World War I forever changed human reliance on fossil fuels such as petroleum. This product, considered essential to military and economic progress, altered battlefield expectations of how the war was fought. Penn State Altoona’s Brian C. Black will host a discussion on how the Great War informed the 20th century’s use of various energy sources, including “black gold,” and the fuel’s enduring impact on our environment and climate today.
The discussion will be featured as the next Lunch & Learn program at the Eisenhower Presidential Library and Museum in Abilene. According to the organization, the event is at noon this coming Thursday, January 23rd, in the Visitors Center Auditorium. Free and open to the public, a light lunch is included on a first come, first served basis.
Dr. Black’s research emphasis is on the landscape and environmental history of North America, particularly in relation to the application and use of technology. Black received his doctorate in American Studies from the University of Kansas in 1996. As one of the faculty who spearheaded the creation of an Environmental Studies major at Penn State Altoona, he currently serves as the head of the Arts and Humanities Division.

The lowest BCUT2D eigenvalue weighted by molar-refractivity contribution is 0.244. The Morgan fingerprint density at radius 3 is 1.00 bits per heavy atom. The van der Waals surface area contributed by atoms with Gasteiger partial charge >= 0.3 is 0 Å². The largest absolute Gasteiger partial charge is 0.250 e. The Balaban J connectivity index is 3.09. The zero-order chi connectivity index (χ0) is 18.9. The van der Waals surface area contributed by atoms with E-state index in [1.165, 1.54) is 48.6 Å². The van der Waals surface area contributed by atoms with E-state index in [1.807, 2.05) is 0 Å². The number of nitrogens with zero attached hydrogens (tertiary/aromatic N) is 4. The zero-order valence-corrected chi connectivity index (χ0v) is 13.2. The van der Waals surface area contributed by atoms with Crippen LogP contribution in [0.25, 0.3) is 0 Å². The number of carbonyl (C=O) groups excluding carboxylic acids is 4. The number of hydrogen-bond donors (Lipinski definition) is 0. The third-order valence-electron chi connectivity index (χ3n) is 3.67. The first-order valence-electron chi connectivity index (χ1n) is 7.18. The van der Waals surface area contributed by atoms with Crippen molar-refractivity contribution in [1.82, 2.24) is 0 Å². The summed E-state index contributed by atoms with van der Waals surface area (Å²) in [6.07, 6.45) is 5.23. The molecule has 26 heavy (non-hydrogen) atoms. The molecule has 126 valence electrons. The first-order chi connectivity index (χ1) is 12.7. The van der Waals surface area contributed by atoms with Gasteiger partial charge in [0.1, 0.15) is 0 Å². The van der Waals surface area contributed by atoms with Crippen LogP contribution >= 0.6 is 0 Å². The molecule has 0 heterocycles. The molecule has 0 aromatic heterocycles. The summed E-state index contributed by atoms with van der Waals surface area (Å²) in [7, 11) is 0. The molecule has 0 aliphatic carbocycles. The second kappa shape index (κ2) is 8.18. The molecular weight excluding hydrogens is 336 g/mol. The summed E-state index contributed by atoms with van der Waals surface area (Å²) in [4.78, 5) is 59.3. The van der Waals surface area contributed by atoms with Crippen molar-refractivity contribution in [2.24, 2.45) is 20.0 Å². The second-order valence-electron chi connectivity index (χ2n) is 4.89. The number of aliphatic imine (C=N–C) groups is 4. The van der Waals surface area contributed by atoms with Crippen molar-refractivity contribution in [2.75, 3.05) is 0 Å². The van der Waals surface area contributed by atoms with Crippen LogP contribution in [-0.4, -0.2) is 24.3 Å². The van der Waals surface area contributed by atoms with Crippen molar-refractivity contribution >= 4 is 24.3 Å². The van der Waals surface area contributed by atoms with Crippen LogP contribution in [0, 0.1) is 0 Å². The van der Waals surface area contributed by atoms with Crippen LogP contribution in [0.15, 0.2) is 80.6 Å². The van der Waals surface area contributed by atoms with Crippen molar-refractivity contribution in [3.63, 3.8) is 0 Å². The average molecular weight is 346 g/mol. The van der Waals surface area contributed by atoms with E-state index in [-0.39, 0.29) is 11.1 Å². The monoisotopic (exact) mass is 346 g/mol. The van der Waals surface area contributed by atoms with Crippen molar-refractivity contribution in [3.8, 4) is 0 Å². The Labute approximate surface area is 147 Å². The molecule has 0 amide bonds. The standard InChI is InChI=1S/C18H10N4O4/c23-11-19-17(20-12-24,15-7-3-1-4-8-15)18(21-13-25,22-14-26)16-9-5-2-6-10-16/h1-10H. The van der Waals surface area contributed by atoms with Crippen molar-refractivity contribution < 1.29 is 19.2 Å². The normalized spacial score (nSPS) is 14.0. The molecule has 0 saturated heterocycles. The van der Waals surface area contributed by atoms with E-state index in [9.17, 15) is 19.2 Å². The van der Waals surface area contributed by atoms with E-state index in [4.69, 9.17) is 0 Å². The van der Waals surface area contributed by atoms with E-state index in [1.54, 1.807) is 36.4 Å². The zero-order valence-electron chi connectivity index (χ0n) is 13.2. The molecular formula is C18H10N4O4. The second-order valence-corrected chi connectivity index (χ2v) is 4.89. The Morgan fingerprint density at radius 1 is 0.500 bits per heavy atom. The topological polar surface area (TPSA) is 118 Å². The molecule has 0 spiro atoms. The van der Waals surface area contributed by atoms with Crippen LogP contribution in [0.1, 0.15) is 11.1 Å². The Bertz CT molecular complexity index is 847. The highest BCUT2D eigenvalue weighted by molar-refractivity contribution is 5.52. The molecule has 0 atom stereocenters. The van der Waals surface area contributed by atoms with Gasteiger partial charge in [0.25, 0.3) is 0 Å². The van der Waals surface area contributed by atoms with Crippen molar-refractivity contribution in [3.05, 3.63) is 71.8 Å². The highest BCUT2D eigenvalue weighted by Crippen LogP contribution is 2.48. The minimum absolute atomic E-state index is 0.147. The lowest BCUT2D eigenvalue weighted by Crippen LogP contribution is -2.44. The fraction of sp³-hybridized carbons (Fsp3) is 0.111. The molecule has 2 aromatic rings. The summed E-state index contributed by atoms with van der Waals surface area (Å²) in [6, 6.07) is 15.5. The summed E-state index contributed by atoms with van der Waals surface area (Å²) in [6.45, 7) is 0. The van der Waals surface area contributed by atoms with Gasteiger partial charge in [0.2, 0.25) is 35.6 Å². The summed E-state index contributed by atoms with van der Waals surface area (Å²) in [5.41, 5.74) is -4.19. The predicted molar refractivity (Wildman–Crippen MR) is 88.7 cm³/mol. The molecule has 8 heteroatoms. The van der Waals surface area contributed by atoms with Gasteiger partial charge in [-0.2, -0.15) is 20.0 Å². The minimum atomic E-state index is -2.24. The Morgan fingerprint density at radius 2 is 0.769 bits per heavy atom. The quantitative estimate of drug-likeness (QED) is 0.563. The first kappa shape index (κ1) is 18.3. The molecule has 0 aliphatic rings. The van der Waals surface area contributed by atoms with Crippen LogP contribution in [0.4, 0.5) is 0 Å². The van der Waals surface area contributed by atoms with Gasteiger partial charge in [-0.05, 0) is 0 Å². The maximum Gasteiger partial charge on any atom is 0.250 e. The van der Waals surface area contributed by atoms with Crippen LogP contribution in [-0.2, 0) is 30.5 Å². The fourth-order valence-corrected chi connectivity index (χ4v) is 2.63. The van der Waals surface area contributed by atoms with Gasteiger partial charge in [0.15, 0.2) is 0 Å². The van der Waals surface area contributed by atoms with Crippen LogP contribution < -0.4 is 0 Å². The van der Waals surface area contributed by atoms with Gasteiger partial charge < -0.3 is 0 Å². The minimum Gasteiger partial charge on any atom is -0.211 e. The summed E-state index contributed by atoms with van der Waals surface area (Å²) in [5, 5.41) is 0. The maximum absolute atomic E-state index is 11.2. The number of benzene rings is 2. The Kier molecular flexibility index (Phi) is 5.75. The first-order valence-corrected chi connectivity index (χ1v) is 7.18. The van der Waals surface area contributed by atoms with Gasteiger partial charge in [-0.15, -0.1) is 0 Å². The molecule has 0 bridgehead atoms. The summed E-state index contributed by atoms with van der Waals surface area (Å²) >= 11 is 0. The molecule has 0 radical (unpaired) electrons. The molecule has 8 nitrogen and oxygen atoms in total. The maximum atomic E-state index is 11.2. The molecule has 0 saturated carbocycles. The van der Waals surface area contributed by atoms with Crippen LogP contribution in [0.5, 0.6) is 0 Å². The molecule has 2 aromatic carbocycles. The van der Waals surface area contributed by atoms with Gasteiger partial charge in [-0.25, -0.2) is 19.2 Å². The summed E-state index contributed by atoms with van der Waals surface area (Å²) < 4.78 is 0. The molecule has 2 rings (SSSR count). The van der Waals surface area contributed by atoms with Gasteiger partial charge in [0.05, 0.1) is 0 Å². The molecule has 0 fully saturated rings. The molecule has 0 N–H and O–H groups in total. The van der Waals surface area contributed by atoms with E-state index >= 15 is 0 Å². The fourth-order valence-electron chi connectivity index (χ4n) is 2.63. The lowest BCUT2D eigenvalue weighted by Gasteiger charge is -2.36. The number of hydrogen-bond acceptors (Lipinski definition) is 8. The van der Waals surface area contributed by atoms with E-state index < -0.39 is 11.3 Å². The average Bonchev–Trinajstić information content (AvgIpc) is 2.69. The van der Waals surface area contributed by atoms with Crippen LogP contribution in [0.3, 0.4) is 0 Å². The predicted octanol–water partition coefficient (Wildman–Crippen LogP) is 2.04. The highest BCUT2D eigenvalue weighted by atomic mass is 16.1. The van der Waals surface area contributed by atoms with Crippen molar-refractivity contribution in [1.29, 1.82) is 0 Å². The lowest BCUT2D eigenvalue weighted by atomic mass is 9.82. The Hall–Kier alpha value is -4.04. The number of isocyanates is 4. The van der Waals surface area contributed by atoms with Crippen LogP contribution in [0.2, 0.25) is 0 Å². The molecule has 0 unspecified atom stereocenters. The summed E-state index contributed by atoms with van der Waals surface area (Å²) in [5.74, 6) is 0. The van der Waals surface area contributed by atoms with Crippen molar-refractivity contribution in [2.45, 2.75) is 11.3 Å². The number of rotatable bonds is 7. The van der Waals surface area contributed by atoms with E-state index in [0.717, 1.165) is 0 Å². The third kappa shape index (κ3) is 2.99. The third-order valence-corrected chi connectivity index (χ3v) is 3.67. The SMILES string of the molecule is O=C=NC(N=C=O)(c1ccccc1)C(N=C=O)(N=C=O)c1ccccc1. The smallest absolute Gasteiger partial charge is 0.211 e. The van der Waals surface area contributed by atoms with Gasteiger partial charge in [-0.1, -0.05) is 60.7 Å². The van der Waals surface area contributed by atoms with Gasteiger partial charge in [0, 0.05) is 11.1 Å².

This lecture will also be presented Wednesday, January 22, 6:30 p.m. at the National World War I Museum and Memorial, 2 Memorial Drive, Kansas City, Missouri. This program is presented in partnership with the Linda Hall Library and the National World War I Museum and Memorial.
The Lunch & Learn series is made possible courtesy of the Eisenhower Foundation and the Union Pacific Foundation.